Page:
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    Qualms against smell are widespread for understandable reasons (tolerating the smell might lead to tolerating the contaminant that produces the smell). There is a preference for clean environments.

    Neither of these are correct. Both can be disproved in a workplace setting.
     
  14. Borachio

    Borachio Way past lunacy

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    There is such a preference.

    But when did you last hear a woman fart? When did you last hear a man fart (or belch)? I bet the latter is more recent than the former.

    On the other hand, women go to much greater lengths not to "perspire" in public, whereas a man who works up a sweat changing a tyre might be considered a really helpful person.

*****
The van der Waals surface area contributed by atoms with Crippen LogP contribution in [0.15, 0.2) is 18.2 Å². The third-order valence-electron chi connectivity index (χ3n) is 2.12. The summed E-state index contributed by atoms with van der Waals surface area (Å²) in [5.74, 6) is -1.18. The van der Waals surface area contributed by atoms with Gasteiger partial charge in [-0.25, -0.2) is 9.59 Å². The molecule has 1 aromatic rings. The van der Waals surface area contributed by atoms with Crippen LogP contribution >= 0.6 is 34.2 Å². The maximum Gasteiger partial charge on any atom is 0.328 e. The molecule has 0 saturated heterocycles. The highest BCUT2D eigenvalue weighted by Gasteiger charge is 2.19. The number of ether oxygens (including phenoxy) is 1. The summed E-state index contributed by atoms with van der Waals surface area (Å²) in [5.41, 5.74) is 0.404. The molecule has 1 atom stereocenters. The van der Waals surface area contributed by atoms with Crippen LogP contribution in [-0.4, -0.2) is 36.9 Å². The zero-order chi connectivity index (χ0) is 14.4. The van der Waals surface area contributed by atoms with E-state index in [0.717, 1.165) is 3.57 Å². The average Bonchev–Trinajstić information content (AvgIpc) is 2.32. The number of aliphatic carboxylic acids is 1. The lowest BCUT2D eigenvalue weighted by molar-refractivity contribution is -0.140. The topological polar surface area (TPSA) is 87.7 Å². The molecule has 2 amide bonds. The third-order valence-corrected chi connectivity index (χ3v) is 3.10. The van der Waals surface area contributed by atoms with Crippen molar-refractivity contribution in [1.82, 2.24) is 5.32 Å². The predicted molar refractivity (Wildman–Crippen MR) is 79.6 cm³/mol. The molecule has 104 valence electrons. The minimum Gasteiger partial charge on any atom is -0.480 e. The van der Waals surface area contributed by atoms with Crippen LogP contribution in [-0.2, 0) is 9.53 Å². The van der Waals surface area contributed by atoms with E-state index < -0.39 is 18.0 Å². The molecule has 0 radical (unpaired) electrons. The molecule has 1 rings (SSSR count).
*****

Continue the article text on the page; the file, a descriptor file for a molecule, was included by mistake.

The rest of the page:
And why are women more linguistically constrained?

    And a workplace setting is not a public space.

    While I'm on this topic, why are women constrained to wear so much more jewelry, and smaller wrist watches?

    (Hey. You'd do best to ignore me. I'm beginning to warm to this subject.)
     
  15. NovaKart

    NovaKart شێری گەورە

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    I don't think women are constrained not to swear anymore.
     
  16. Borachio

    Borachio Way past lunacy

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    No. Maybe not actively. Nor as much as they were.

    But have you not noticed they tend to swear less than men?

    They also tend to talk - how shall I say? - more up-class?
     
  17. Rashiminos

    Rashiminos Fool Prophet

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    The question might be better phrased if it asked when was the last time I recalled either a man or woman farting. In many situations I wouldn't notice or I'd forget it.

    The reason for the perspiration being a mitigating factor.